Risky Behavior and Impulsive Sensation Seeking in Young Adults with ADHD and Young Adults Who Report ADHD Symptoms
Though only 1-5% of the young adult population suffers from an adult ADHD diagnosis, approximately 30% of young adults self-report significantly impairing ADHD symptoms. Little is known about how adults who experience high levels of current ADHD symptoms but do not meet diagnostic criteria for ADHD differ from adults who clearly meet diagnostic criteria for ADHD. The current investigation examined differences in risky behavior and personality characteristics among adults meeting criteria for an ADHD diagnosis, adults reporting clinically high levels of ADHD symptoms but who were never diagnosed with ADHD, and an adult control group. As hypothesized, both ADHD groups self-reported higher levels of risk-taking behavior and personality traits, risky alcohol use, and recreational drug use relative to controls. Additionally, both ADHD groups showed greater risk-taking behavior on one of two risky behavior tasks than controls. However, with the exception of one risky decision making task, the ADHD groups did not differ from one another. Results provide further evidence that young adults with ADHD are generally riskier than normal controls, but not riskier than young adults who report current ADHD symptoms but have no childhood history of the disorder. Reasons for the lack of differences between the two ADHD groups, along with clinical assessment and treatment implications of the findings, are discussed.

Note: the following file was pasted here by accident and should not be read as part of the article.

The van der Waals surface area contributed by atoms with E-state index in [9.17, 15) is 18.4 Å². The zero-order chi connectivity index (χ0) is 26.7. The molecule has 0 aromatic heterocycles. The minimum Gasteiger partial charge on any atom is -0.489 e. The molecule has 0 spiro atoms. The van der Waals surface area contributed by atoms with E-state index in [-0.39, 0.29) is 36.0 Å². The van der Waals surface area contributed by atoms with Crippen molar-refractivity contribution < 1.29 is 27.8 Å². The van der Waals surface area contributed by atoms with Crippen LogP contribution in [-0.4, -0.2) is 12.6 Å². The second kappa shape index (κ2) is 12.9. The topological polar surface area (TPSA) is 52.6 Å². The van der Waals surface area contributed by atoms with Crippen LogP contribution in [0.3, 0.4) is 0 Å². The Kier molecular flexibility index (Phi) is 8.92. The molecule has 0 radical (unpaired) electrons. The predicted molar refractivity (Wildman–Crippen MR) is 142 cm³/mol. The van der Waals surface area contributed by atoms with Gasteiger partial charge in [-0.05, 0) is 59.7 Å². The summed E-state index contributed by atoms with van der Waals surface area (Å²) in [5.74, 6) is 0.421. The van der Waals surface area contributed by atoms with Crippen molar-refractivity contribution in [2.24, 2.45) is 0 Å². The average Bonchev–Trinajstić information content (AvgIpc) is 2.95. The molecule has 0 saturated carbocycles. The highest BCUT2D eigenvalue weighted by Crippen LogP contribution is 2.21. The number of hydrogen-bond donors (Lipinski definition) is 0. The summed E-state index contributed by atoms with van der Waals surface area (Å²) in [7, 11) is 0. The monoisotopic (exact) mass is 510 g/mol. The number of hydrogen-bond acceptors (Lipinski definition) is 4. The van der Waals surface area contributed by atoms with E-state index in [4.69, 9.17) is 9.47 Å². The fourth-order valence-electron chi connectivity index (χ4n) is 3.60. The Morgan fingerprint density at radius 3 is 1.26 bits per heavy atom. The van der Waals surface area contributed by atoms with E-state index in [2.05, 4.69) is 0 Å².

School Location:USA - Ohio
Source Type:Master's Thesis
Keywords:adhd risky behavior young adults
Date of Publication:01/01/2008